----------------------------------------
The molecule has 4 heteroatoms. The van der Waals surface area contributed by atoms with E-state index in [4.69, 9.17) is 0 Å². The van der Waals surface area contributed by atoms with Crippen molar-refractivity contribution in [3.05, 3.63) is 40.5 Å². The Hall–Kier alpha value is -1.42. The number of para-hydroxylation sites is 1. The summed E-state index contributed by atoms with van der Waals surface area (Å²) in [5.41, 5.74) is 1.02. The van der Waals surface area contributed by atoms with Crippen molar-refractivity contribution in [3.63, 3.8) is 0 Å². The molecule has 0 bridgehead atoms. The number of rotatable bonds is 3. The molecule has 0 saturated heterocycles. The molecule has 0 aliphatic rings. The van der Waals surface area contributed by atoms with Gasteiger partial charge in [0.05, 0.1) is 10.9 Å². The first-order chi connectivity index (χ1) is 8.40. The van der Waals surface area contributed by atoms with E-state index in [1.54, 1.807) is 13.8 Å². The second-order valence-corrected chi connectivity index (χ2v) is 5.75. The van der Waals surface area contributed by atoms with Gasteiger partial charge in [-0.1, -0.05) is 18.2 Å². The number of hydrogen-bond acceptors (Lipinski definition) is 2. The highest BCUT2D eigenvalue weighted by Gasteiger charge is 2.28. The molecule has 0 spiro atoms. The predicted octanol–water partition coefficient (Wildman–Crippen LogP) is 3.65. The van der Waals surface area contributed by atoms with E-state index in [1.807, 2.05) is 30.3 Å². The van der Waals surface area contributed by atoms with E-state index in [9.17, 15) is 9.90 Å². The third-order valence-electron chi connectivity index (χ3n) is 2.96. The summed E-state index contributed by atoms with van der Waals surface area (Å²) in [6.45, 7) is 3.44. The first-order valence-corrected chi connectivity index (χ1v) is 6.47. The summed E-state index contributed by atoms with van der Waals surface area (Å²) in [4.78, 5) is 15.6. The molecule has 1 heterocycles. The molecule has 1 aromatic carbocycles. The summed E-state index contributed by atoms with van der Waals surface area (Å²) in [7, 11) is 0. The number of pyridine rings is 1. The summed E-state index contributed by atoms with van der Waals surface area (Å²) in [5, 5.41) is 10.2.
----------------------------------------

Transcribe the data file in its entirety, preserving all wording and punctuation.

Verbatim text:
The molecule has 4 heteroatoms. The van der Waals surface area contributed by atoms with E-state index in [4.69, 9.17) is 0 Å². The van der Waals surface area contributed by atoms with Crippen molar-refractivity contribution in [3.05, 3.63) is 40.5 Å². The Hall–Kier alpha value is -1.42. The number of para-hydroxylation sites is 1. The summed E-state index contributed by atoms with van der Waals surface area (Å²) in [5.41, 5.74) is 1.02. The van der Waals surface area contributed by atoms with Crippen molar-refractivity contribution in [3.63, 3.8) is 0 Å². The molecule has 0 bridgehead atoms. The number of rotatable bonds is 3. The molecule has 0 saturated heterocycles. The molecule has 0 aliphatic rings. The van der Waals surface area contributed by atoms with Gasteiger partial charge in [0.05, 0.1) is 10.9 Å². The first-order chi connectivity index (χ1) is 8.40. The van der Waals surface area contributed by atoms with E-state index in [1.54, 1.807) is 13.8 Å². The second-order valence-corrected chi connectivity index (χ2v) is 5.75. The van der Waals surface area contributed by atoms with Gasteiger partial charge in [-0.1, -0.05) is 18.2 Å². The number of hydrogen-bond acceptors (Lipinski definition) is 2. The highest BCUT2D eigenvalue weighted by Gasteiger charge is 2.28. The molecule has 0 spiro atoms. The predicted octanol–water partition coefficient (Wildman–Crippen LogP) is 3.65. The van der Waals surface area contributed by atoms with E-state index in [1.807, 2.05) is 30.3 Å². The van der Waals surface area contributed by atoms with E-state index in [9.17, 15) is 9.90 Å². The third-order valence-electron chi connectivity index (χ3n) is 2.96. The summed E-state index contributed by atoms with van der Waals surface area (Å²) in [6.45, 7) is 3.44. The first-order valence-corrected chi connectivity index (χ1v) is 6.47. The summed E-state index contributed by atoms with van der Waals surface area (Å²) in [4.78, 5) is 15.6. The molecule has 1 heterocycles. The molecule has 1 aromatic carbocycles. The summed E-state index contributed by atoms with van der Waals surface area (Å²) in [7, 11) is 0. The number of pyridine rings is 1. The summed E-state index contributed by atoms with van der Waals surface area (Å²) in [5, 5.41) is 10.2.